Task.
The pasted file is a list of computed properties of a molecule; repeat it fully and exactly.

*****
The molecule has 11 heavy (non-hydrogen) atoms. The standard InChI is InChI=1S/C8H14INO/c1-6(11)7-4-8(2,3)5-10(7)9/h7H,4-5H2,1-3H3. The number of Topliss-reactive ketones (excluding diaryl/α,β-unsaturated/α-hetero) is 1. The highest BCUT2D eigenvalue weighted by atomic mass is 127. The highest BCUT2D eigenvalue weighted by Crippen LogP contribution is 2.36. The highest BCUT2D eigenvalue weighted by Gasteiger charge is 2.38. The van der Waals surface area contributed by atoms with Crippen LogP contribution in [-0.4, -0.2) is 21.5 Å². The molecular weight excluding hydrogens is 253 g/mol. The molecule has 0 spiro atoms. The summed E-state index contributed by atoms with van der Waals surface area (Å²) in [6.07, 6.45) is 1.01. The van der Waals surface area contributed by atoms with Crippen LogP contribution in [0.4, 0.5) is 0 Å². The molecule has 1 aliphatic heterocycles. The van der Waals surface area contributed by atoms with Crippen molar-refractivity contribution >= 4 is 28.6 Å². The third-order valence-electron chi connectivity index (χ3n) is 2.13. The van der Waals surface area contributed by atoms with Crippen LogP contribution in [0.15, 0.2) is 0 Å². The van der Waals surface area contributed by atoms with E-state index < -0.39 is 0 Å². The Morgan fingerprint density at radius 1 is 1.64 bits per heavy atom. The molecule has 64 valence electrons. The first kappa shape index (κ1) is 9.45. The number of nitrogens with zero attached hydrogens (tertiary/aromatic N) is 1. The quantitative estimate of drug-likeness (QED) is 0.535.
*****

The molecule has 11 heavy (non-hydrogen) atoms. The standard InChI is InChI=1S/C8H14INO/c1-6(11)7-4-8(2,3)5-10(7)9/h7H,4-5H2,1-3H3. The number of Topliss-reactive ketones (excluding diaryl/α,β-unsaturated/α-hetero) is 1. The highest BCUT2D eigenvalue weighted by atomic mass is 127. The highest BCUT2D eigenvalue weighted by Crippen LogP contribution is 2.36. The highest BCUT2D eigenvalue weighted by Gasteiger charge is 2.38. The van der Waals surface area contributed by atoms with Crippen LogP contribution in [-0.4, -0.2) is 21.5 Å². The molecular weight excluding hydrogens is 253 g/mol. The molecule has 0 spiro atoms. The summed E-state index contributed by atoms with van der Waals surface area (Å²) in [6.07, 6.45) is 1.01. The van der Waals surface area contributed by atoms with Crippen LogP contribution in [0.4, 0.5) is 0 Å². The molecule has 1 aliphatic heterocycles. The van der Waals surface area contributed by atoms with Crippen molar-refractivity contribution >= 4 is 28.6 Å². The third-order valence-electron chi connectivity index (χ3n) is 2.13. The van der Waals surface area contributed by atoms with Crippen LogP contribution in [0.15, 0.2) is 0 Å². The van der Waals surface area contributed by atoms with E-state index < -0.39 is 0 Å². The Morgan fingerprint density at radius 1 is 1.64 bits per heavy atom. The molecule has 64 valence electrons. The first kappa shape index (κ1) is 9.45. The number of nitrogens with zero attached hydrogens (tertiary/aromatic N) is 1. The quantitative estimate of drug-likeness (QED) is 0.535.